feeding

Nutrition and dental care of donkeys

Citation

Faith A. Burden, Nicole du Toit, Alexandra K. Thiemann. August 2013. Nutrition and dental care of donkeys. In Practice. 35. 405-410.

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Publication details
Publication date: 
1 August 2013
Journal: 
In Practice
Volume: 
35
Page numbers: 
405-410
DOI number: 
doi:10.1136/inp.f4367
Abstract

The domestic donkey is descended from wild asses and has evolved to live in some of the most inhospitable places on earth. Little research has been carried out to address the specific needs of the donkey, which has traditionally been viewed as a small horse. The donkey is different from the horse in many ways; of particular note is its ability to thrive on highly fibrous feeds. This article discusses the nutritional requirements of donkeys and how dental disease may play a role in determining their nutritional requirements.

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Digstible energy requirements of mexican donkeys fed oat straw and maize stover

Citation

L. Carretero-Roque, B. Colunga, David Smith, M. Gonzalez Ronquillo, A Solis-Medez, O. Castellan Ortega. September 2005. Digstible energy requirements of mexican donkeys fed oat straw and maize stover. Tropical Animal Health and Production. 37:Supp 1. 123-142.

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Publication details
Publication date: 
1 September 2005
Volume: 
37
Issue: 
Supp 1
Page numbers: 
123-142
DOI number: 
10.1007/s11250-005-9012-3
Abstract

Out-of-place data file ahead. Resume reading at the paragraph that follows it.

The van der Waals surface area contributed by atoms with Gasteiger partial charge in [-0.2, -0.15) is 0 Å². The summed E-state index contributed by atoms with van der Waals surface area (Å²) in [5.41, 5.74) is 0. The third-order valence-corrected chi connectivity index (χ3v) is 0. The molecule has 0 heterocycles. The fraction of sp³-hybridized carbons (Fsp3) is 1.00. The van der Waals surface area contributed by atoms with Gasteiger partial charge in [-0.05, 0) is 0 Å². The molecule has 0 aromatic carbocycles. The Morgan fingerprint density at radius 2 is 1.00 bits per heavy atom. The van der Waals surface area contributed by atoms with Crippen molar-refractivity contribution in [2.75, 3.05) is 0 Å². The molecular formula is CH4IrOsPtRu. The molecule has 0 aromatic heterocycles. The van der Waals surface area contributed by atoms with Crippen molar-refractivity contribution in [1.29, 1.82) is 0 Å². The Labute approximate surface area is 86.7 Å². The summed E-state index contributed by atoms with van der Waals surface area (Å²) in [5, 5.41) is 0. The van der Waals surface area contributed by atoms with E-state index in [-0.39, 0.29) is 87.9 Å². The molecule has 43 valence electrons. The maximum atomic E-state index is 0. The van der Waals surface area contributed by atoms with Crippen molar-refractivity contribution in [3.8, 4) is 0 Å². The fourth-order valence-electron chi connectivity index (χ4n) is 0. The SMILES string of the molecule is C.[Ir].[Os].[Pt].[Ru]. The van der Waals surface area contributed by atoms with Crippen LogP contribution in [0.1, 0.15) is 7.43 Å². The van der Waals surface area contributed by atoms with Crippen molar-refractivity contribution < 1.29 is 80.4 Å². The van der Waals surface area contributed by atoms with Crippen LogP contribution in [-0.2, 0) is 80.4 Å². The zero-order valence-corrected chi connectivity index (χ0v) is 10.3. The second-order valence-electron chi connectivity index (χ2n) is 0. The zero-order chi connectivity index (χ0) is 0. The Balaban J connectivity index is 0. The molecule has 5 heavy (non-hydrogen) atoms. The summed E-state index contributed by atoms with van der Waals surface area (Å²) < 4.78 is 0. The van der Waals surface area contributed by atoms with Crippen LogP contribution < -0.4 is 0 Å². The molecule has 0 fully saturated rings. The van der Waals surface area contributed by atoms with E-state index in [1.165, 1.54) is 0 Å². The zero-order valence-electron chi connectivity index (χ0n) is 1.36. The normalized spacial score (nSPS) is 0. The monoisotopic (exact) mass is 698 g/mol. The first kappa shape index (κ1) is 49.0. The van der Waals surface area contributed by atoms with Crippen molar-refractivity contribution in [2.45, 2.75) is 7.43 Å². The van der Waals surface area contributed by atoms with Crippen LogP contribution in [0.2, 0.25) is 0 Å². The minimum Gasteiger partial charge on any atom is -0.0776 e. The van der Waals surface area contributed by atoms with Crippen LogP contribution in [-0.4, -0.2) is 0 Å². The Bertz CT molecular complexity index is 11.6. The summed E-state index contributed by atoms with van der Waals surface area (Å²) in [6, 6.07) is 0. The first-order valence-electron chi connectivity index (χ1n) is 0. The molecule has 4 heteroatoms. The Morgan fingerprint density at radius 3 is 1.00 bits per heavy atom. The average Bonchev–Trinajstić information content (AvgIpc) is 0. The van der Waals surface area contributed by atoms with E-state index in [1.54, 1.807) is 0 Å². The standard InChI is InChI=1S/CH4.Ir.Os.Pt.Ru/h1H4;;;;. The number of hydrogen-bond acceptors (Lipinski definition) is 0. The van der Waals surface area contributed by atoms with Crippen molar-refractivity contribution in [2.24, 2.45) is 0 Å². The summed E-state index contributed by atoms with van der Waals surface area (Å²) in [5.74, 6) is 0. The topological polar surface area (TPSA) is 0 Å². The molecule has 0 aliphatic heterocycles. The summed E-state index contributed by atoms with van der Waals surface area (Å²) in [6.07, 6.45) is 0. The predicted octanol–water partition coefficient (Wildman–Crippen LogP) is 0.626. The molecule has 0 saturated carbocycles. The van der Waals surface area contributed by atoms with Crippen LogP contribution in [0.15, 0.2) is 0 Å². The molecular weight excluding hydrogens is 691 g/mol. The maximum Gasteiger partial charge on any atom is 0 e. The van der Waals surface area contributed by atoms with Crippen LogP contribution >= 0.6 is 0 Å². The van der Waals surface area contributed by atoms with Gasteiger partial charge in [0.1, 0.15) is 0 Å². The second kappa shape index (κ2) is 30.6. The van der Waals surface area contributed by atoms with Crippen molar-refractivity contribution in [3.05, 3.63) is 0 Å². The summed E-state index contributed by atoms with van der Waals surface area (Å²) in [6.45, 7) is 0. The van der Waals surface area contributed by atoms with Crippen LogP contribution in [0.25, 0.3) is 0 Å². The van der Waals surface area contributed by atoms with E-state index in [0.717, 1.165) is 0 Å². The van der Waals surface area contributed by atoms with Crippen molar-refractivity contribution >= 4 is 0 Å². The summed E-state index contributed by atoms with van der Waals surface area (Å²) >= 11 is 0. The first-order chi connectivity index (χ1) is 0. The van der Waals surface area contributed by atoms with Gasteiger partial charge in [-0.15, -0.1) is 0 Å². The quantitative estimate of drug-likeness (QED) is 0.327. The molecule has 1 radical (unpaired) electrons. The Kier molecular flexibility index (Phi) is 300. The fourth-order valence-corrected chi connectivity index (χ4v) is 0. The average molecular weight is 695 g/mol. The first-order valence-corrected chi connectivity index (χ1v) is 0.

The limited availability of food, together with the constraints that traditional management systems impose on the natural foraging behaviour of donkeys, often results in severe under-nutrition. Few studies have been conducted into the digestibility of different forages and little information exists on nutritional requirements of donkeys. In order to measure digestible energy requirements of donkeys under tropical conditions, an experiment was carried out at the Centre for Research in Agricultural Science (CICA) and the Faculty of Veterinary Medicine of the Universidad Autónoma del Estado de México located in the Toluca valley, Central México. Thirty-two donkeys of a body condition typical for Central México were divided into four groups of 8 animals each according to their sex and live weight: group 1 (Gl) comprised male donkeys below the average body weight (102 ± 5 kg); group 2 (G2) comprised male donkeys of average body weight (121.5 ± 4 kg); group 3 (G3) comprised female donkeys below average weight (111.8 ± 5 kg); and group 4 (G4) comprised female donkeys of average weight (127.6 ± 5 kg). A diet of oat straw or maize stover and 15% alfalfa hay was offered to meet exact maintenance requirements. The donkeys were monitored for 13 months. The live weight of all animals was recorded daily in order to monitor whether maintenance requirements were being met. Mean daily digestible energy (DE) requirements were measured during the winter, spring, summer and autumn of 2003–2004. Digestible energy requirements of all four sex and liveweight groups were significantly (p > 0.05) higher during the spring than during the other seasons of the year (13.5, 18.0, 10.4 and 14.3 MJ DE per day during winter, spring, summer and autumn, respectively). Predicted DE requirements of donkeys with a live weight range betweenn 90 and 150 kg using the data from the present study were less than those predicted using scaled-down horse feeding standards.